Surfaces equipped with periodic patterns with feature sizes in the micrometer, submicrometer and nanometer range present outstanding surface properties. Many of these surfaces can be found on different plants and animals. However, there are few methods capable to produce such patterns in a one-step process on relevant technological materials. Direct laser interference patterning (DLIP) provides both high resolution as well as high throughput. Recently, fabrication rates up to 1 m2·min-1 could be achieved. However, resolution was limited to a few micrometers due to typical thermal effects that arise when nanosecond pulsed laser systems are used. Therefore, this study introduces an alternative to ns-DLIP for the fabrication of multi-scaled micrometer and submicrometer structures on nickel surfaces using picosecond pulses (10 ps at a wavelength of 1064 nm). Due to the nature of the interaction process of the metallic surfaces with the ultrashort laser pulses, it was not only possible to directly transfer the shape of the interference pattern intensity distribution to the material (with spatial periods ranging from 1.5 μm to 5.7 μm), but also to selectively obtain laser induce periodic surface structures with feature sizes in the submicrometer and nanometer range. Finally, the structured nickel sleeves are utilized in a roll-to-roll hot embossing unit for structuring of polymer foils. Processing speeds up to 25 m·min-1 are reported.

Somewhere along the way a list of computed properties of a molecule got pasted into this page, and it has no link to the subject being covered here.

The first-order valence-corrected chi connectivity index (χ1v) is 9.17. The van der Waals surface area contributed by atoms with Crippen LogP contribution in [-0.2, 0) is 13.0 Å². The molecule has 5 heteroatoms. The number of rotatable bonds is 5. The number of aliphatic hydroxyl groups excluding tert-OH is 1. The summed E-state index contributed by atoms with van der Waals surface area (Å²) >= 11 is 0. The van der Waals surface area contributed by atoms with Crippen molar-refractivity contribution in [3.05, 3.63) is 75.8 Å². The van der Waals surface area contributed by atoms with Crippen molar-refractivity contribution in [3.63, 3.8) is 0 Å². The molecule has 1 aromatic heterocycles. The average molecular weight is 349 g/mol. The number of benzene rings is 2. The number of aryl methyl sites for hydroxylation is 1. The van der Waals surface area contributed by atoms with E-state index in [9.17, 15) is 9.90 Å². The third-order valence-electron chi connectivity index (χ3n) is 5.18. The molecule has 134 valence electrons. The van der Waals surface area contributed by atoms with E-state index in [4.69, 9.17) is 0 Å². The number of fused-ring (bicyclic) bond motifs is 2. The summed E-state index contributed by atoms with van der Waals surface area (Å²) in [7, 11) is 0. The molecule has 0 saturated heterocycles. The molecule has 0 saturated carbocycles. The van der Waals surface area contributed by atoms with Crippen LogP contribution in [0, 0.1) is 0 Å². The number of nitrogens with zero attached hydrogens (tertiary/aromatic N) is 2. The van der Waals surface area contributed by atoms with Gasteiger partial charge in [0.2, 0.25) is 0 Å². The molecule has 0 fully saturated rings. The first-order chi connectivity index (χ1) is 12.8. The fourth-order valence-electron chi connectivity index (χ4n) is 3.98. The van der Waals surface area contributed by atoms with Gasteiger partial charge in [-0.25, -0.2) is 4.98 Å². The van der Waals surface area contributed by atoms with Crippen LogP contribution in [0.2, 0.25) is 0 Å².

Valentin Lang, Andreas Rank, and Andrés F. Lasagni, "Direct laser interference patterning of metallic sleeves for roll-to-roll hot embossing," Proc. SPIE 10092, Laser-based Micro- and Nanoprocessing XI, 100920T (Presented at SPIE LASE: February 01, 2017; Published: 7 March 2017); https://doi.org/10.1117/12.2252623.
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